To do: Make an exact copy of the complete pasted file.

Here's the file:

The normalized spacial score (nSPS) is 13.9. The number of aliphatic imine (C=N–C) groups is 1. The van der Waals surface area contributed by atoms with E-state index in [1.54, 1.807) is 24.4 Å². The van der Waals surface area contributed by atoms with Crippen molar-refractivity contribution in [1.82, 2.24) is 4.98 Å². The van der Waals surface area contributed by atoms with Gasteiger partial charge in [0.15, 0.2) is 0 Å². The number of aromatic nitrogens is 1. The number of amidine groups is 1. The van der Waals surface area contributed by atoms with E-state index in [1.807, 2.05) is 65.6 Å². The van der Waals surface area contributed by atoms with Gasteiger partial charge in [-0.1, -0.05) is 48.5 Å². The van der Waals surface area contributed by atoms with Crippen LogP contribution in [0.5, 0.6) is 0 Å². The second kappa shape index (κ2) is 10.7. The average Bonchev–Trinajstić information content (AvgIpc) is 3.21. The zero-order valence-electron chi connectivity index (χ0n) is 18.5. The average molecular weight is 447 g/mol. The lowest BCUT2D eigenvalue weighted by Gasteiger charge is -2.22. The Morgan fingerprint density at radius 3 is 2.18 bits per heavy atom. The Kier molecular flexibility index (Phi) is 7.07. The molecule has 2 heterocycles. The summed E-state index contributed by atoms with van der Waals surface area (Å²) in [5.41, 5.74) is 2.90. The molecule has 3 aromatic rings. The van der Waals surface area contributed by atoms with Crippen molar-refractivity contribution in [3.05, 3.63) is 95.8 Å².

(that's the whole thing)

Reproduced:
The normalized spacial score (nSPS) is 13.9. The number of aliphatic imine (C=N–C) groups is 1. The van der Waals surface area contributed by atoms with E-state index in [1.54, 1.807) is 24.4 Å². The van der Waals surface area contributed by atoms with Crippen molar-refractivity contribution in [1.82, 2.24) is 4.98 Å². The van der Waals surface area contributed by atoms with Gasteiger partial charge in [0.15, 0.2) is 0 Å². The number of aromatic nitrogens is 1. The number of amidine groups is 1. The van der Waals surface area contributed by atoms with E-state index in [1.807, 2.05) is 65.6 Å². The van der Waals surface area contributed by atoms with Gasteiger partial charge in [-0.1, -0.05) is 48.5 Å². The van der Waals surface area contributed by atoms with Crippen LogP contribution in [0.5, 0.6) is 0 Å². The second kappa shape index (κ2) is 10.7. The average Bonchev–Trinajstić information content (AvgIpc) is 3.21. The zero-order valence-electron chi connectivity index (χ0n) is 18.5. The average molecular weight is 447 g/mol. The lowest BCUT2D eigenvalue weighted by Gasteiger charge is -2.22. The Morgan fingerprint density at radius 3 is 2.18 bits per heavy atom. The Kier molecular flexibility index (Phi) is 7.07. The molecule has 2 heterocycles. The summed E-state index contributed by atoms with van der Waals surface area (Å²) in [5.41, 5.74) is 2.90. The molecule has 3 aromatic rings. The van der Waals surface area contributed by atoms with Crippen molar-refractivity contribution in [3.05, 3.63) is 95.8 Å².